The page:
What dose of levothyroxine does your wife take. Usually when first diagnosed it is 50mcg levo with a blood test every six to eight weeks with a 25mcg increase until we feel well. Many doctors stop increasing when the TSH reaches a certain level but the patient still has clinical symptoms.

Lowering the dose according to the TSH is not always helpful unless patient complains of very high pulse and high temp.

If you can get a print-out of her most recent result with the ranges post on a new question.

Levo should be taken first thing on an empty stomach with one full glass of water. Tablet can stick in throat and wait an hour before eating. Food can interfere with the uptake of the hormone.

or Levo can be taken at bedtime as long as stomach is empty, which means a gap of 2.5 to 3 hours after a meal.

If deciding on a bedtime dosing, on the evening of the blood test miss this and take after blood test and night dose as usual the same day.

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Well that's good that your wife might be amenable to the notion of private testing. Unfortunately hypothyroidism if we are not optimally medicated can give you the most awful feelings of feeling completely powerless and utterly miserable. At one time before diagnosis I was too scared to answer the phone because I didn't like dealing with strangers and their questions! I also didn't have the impetus to go out shopping and felt constantly fearful and overwhelmed. I had insomnia but could sleep for England during the day but never felt restored. This was totally not me, I had no idea that a failing thyroid could do this.

Have to say, you are being a very thoughtful and kind husband. You both deserve to have a happy happy life don't you think? :) You will be doing the right thing if you have the private blood test done, it will tell you so much more.

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Her Fitbit tracks sleep and it's saying that she is only getting a couple of hours 'good' sleep a night with the rest being disturbed and no matter how much catch up she tries to get during daylight hours it doesn't seem to get on top of her tiredness.... I worry for her, and us!!! Not that I'm 'needy' but I miss her company having to spend so much time on my own, just want to try anything we can to put things right 🙂


You need those results with ranges to see what has been checked by the GP. What dose of T4 is she taking and for how long ??

Sounds to me as if she is very anaemic so testing Ferritin -Folate - Iron - B12 - VitD is very urgent ....

Does she have Hashimotos ?


It sometimes takes a little time to get the dose right (titration) and any nutritional or mineral deficiencies addressed. You can eat well and you might be shocked at any deficiencies. As you might have read elsewhere, our food is often grown in depleted soils so what would give us good nutrient levels in times past is not necessarily the case now. Many of us are deficient in vitamin D as well which can cause loads of symptoms because bodily processes are unable to work properly.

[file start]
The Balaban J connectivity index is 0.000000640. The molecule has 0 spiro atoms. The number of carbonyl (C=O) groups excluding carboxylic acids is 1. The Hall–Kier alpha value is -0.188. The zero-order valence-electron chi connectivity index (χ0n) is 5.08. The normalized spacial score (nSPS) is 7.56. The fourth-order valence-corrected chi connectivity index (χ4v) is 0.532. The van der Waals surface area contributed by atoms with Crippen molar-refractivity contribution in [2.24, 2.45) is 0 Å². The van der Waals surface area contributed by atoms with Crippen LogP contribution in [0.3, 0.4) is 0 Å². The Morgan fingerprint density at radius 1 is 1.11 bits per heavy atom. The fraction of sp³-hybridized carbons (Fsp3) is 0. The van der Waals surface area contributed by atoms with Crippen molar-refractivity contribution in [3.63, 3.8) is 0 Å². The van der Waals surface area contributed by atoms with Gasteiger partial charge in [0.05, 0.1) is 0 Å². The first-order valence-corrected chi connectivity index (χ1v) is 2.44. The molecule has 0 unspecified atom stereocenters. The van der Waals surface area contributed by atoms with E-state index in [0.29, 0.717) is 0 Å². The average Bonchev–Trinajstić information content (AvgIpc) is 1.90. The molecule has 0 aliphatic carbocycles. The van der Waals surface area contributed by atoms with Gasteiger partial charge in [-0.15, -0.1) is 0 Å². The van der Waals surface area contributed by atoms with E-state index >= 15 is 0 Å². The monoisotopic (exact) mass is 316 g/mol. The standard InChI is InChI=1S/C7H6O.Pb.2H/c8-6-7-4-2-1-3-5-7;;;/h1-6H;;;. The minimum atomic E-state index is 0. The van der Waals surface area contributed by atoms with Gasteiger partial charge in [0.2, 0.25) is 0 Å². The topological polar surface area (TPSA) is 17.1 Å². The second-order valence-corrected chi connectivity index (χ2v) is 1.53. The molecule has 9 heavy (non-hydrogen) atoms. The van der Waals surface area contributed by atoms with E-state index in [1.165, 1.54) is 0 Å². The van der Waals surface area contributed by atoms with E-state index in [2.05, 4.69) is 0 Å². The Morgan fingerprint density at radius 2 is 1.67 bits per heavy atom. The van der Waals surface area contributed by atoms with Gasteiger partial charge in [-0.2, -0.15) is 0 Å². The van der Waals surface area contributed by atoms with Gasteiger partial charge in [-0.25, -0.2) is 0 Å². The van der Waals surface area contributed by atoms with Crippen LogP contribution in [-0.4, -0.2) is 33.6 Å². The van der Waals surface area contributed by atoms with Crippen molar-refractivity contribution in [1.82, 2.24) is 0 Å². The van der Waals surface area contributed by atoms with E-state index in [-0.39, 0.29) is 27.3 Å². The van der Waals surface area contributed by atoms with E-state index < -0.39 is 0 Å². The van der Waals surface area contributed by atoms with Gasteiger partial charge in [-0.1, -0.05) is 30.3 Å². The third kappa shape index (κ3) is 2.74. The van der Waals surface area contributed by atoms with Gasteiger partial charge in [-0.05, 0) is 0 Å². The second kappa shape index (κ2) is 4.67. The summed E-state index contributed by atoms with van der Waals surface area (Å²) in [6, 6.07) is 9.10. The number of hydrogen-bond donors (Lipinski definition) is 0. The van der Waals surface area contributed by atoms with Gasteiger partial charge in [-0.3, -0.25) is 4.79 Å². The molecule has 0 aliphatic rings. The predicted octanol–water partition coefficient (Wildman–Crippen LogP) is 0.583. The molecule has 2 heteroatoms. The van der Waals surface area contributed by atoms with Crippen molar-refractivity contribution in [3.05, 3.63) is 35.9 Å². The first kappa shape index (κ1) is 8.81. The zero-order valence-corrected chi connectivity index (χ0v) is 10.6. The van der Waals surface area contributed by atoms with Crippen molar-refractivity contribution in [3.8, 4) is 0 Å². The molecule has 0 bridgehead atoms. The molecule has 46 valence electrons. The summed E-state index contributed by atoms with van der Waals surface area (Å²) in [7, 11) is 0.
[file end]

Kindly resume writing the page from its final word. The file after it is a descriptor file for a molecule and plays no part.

So many of us have had to seize control of our own health and fight our corner, you know the quote "knowledge is power" well that's what this is about!

Maybe your wife might at some time feel like joining this Health Unlocked group too. So much information here and everybody is very kind and helpful, even if you want a bit of a rant about things or are worried about something or if you want to say things are going well. :)

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This site has really been sooo great for those of us who have experienced zero feedback and guidance from our GPs. The difference in how I feel from even this time last month is like nite and day thanks to the critical info I've gained here. I've learned to understand my blood test results and finally clued in to my deficiencies in nutrient levels. Huge stuff! (We are often plagued by gut issues and malabsorption problems that are reflected in those nutrient levels). You've come to the right place for education and support! It will be very interesting to see your wife's private lab results if you can get them asap. It does require a bit of the "take the reins" approach in order to fight our way out of the gray zone we are sometimes stuck in upon arriving here. A good partner is a great help 🙂

And do check this link on the right form of magnesium to take. It's a good way to enhance sleep:


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It's great that you are taking steps to help your wife, this group will definitely help you both, it's been a life saver for many of us! I feel for you both, I know that for the last 2 years I have been an absolute nightmare to live with, my poor husband cops a lot of flak when I am under medicated due to mood swings and exhaustion. I can tell you though that it can improve but it may take time, patience and a lot of self help as doctors are pretty crap when it comes to thyroid disease. Be patient with your wife, remember she can't help it and that if you work together you'll get through it :-)


I would suggest she gets a private adrenal gland test done as it sounds like her adrenals are fatigued. I was treated for thyroid for 15 years and got worse and worse until no amount of rest made any difference . feeling 90 % better after 6 months of treating adrenals ( GPs won't help you need Private Specialist advise Dr Barry Peatfield is very knowledgeable info this area ) Good luck